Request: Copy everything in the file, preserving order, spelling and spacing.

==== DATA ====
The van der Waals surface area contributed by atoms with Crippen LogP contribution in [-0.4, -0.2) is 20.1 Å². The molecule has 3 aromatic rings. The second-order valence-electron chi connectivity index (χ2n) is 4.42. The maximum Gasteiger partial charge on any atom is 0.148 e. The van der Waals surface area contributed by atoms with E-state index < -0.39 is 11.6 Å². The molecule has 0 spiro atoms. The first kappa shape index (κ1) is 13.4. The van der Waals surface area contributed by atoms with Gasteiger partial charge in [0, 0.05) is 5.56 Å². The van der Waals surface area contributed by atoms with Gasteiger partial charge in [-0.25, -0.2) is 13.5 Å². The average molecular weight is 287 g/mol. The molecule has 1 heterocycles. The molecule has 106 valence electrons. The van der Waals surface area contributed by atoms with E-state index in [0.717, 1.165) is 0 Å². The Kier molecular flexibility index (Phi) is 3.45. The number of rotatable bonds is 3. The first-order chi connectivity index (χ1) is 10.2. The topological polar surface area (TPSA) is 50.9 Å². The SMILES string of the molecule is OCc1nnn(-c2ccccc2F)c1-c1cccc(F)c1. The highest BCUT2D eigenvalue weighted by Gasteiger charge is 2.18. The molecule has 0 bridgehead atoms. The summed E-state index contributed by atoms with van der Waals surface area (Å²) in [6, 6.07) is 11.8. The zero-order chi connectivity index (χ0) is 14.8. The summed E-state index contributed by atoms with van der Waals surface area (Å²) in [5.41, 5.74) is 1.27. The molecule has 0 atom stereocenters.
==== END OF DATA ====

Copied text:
The van der Waals surface area contributed by atoms with Crippen LogP contribution in [-0.4, -0.2) is 20.1 Å². The molecule has 3 aromatic rings. The second-order valence-electron chi connectivity index (χ2n) is 4.42. The maximum Gasteiger partial charge on any atom is 0.148 e. The van der Waals surface area contributed by atoms with E-state index < -0.39 is 11.6 Å². The molecule has 0 spiro atoms. The first kappa shape index (κ1) is 13.4. The van der Waals surface area contributed by atoms with Gasteiger partial charge in [0, 0.05) is 5.56 Å². The van der Waals surface area contributed by atoms with Gasteiger partial charge in [-0.25, -0.2) is 13.5 Å². The average molecular weight is 287 g/mol. The molecule has 1 heterocycles. The molecule has 106 valence electrons. The van der Waals surface area contributed by atoms with E-state index in [0.717, 1.165) is 0 Å². The Kier molecular flexibility index (Phi) is 3.45. The number of rotatable bonds is 3. The first-order chi connectivity index (χ1) is 10.2. The topological polar surface area (TPSA) is 50.9 Å². The SMILES string of the molecule is OCc1nnn(-c2ccccc2F)c1-c1cccc(F)c1. The highest BCUT2D eigenvalue weighted by Gasteiger charge is 2.18. The molecule has 0 bridgehead atoms. The summed E-state index contributed by atoms with van der Waals surface area (Å²) in [6, 6.07) is 11.8. The zero-order chi connectivity index (χ0) is 14.8. The summed E-state index contributed by atoms with van der Waals surface area (Å²) in [5.41, 5.74) is 1.27. The molecule has 0 atom stereocenters.